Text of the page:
“When IIRSA joined COSIPLAN, there was a change, making the physical integration of countries, economies of scale, and production chains the objective.” But regional infrastructure construction forms part of the “process of internationalization of Brazilian multinationals, basically the big construction companies, resting on BNDES loans, which increased 3000%.”
“We must not confuse interconnection with integration.”
He thinks it’s necessary to demystify Lula’s Workers’ Party (PT), inasmuch as the government “neutralized ALCA, it reproduces the dominant pattern of the world, does not contradict the United States, and promotes regional development based on its companies.” Barbosa dos Santos stressed that IIRSA does not promote regional integration, as it feeds those who oppose it, because commodity exports can never be the basis of integration, but only a productive complementarity. He concluded by warning, “we must not confuse interconnection with integration,” which 15 years of IIRSA “correspond to the period when the Good Life emerges as alternative civilizational horizon, but is irreconcilable because IIRSA has an anti-popular character that is necessary to face and denounce.”
Finally, the biggest problem facing a project like IIRSA is that major investments in infrastructure without strategic definitions can lead to carrying out projects for the sake of carrying them out. This only benefits big business and the large central states of the region, not small countries or communities.
The region should not let itself be driven by markets and financial capital. If it does, it runs the risk of becoming just a “luxury periphery,” as economist José Luis Fiori notes.
Raúl Zibechi is an international analyst for Brecha of Montevideo, Uruguay, lecturer and researcher on social movements at the Multiversidad Franciscana de América Latina, and adviser to several social groups. He focuses on the South America region and issues of autonomy and grassroots movements. He writes the monthly “Zibechi Report” for the Americas Program.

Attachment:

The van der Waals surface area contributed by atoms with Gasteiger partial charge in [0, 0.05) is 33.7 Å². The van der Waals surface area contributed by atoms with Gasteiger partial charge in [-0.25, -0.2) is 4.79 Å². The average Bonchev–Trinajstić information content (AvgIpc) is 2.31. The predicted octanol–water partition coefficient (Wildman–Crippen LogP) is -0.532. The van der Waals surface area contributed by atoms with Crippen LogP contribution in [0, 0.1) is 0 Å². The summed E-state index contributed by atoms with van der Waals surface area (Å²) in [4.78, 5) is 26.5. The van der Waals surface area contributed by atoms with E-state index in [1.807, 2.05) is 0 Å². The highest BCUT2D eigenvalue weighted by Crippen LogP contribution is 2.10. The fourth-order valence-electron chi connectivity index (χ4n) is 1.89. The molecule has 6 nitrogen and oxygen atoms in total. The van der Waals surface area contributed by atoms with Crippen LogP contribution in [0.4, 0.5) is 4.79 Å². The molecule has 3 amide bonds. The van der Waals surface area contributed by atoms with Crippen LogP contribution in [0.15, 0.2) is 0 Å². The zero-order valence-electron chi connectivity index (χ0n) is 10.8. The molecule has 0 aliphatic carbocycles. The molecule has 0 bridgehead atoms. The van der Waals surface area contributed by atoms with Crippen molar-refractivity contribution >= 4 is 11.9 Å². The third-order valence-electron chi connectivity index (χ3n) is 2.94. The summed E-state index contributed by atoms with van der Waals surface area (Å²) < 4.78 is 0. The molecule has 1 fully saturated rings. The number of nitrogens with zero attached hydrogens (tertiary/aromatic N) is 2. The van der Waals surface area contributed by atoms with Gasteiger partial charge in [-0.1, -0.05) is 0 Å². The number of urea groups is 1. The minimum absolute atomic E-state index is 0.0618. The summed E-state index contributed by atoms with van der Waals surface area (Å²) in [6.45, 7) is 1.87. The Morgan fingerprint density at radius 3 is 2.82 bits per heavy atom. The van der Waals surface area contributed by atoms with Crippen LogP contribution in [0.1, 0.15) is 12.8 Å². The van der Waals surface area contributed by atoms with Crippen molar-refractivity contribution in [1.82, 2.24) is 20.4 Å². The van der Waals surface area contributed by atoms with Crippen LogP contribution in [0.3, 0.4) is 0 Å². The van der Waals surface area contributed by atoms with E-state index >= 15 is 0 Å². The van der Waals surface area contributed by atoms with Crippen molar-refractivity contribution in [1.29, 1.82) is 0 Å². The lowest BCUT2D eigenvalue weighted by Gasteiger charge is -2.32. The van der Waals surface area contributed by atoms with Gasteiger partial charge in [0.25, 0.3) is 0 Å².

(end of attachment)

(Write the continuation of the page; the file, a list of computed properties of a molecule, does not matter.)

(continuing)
Translation by Paige Patchin
 El Comercio, 15 de setiembre de 2015
 Centro de Derechos Económicos y Sociales (CDES) de Ecuador, Derecho, Ambiente y Recursos Naturales de Perú (DAR), Asociación Ambiente y Sociedad de Colombía (AAS), Centro de Estudios para el Desarrollo Laboral y Agrario de Bolivia (CEDLA) y el Instituto Brasileño de Análisis Sociales (IBASE). En http://servindi.org/actualidad/opinion/740
 Véase como referencia el artículo publicado nueve años atrás: Raúl Zibechi, “IIRSA: la integración a la medida de los mercados” Programa de las Américas (Silver City, NM: International Relations Center, 13 de junio de 2006). Enhttp://www.ircamericas.org/esp/3314
 “América do Sul debe ousar mais, diz FHC”, Folha de Sao Paulo, 1 de setiembre de 2000.
 “FHC pede reciprocidade em abertura”, Folha de Sao Paulo, 2 de setiembre de 2000.
 Carlos Walter Porto Gonçalves, “Ou inventamos ou erramos. Encruzilhadas de Integraçâo Regional Sul-americana”, IPEA, 2011, p. 12.
 Ibid., pp. 12-13.
 México, El Cid Editor, 1978.
 Carlos Walter Porto Gonçalves, p. 20.
 Fuente: http://www.iirsa.org/Page/Detail?menuItemId=32
 Sobre estos conflictos puede consultarse: “Bolivia: Un nuevo triunfo de la gente común”, 23 de octubre de 2011 enhttp://www.americas.org/es/archives/5629 y “Rebelión en la Amazonia brasileña”, 12 de abril de 2011 en http://www.americas.org/es/archives/4257, ambos en el Programa de las Américas.
 Carlos Walter Porto Gonçalves, p. 23.
There are a number of questionable assertions and unproved assumptions here:
1. “IIRSA breaks with the historical tradition of Latin America as a region with its own personality, situating it in the narrow context of South America…. This shift leaves out the anti-imperialist character that had generated the concept of Latin America… while in fact accepting U.S. hegemony in Central America and the Caribbean.”
This ignores, inter alia, the heavy involvement of Venezuela, a strong supporter of IIRSA, in the Caribbean (e.g. PetroCaribe). Does Zibechi really think that building transportation and energy infrastructures in South America per se abandons the Caribbean and Central America?
2. “IIRSA projects generate environmental and social resistance, as manifested by the conflicts over … highway construction through the TIPNIS in Bolivia.” IIRSA has nothing to do with the TIPNIS highway construction project: See “Geopolitics of the Amazon,” http://tinyurl.com/qb824qs.
3. “For these communities, IIRSA is a neocolonial initiative… that has nothing to do with their interests.” There are certainly undemocratic, anti-ecological and aggressive characteristics of many IIRSA projects, but is it fair to claim that these projects – e.g. building roads that can bring healthcare, education facilities, community development projects, etc. – are necessarily contrary to the interests of the communities; is there no way that such projects could be reconceived and redesigned with input from the peoples involved? Zibechi seems to exclude the very concept of an “otro desarrollo posible.”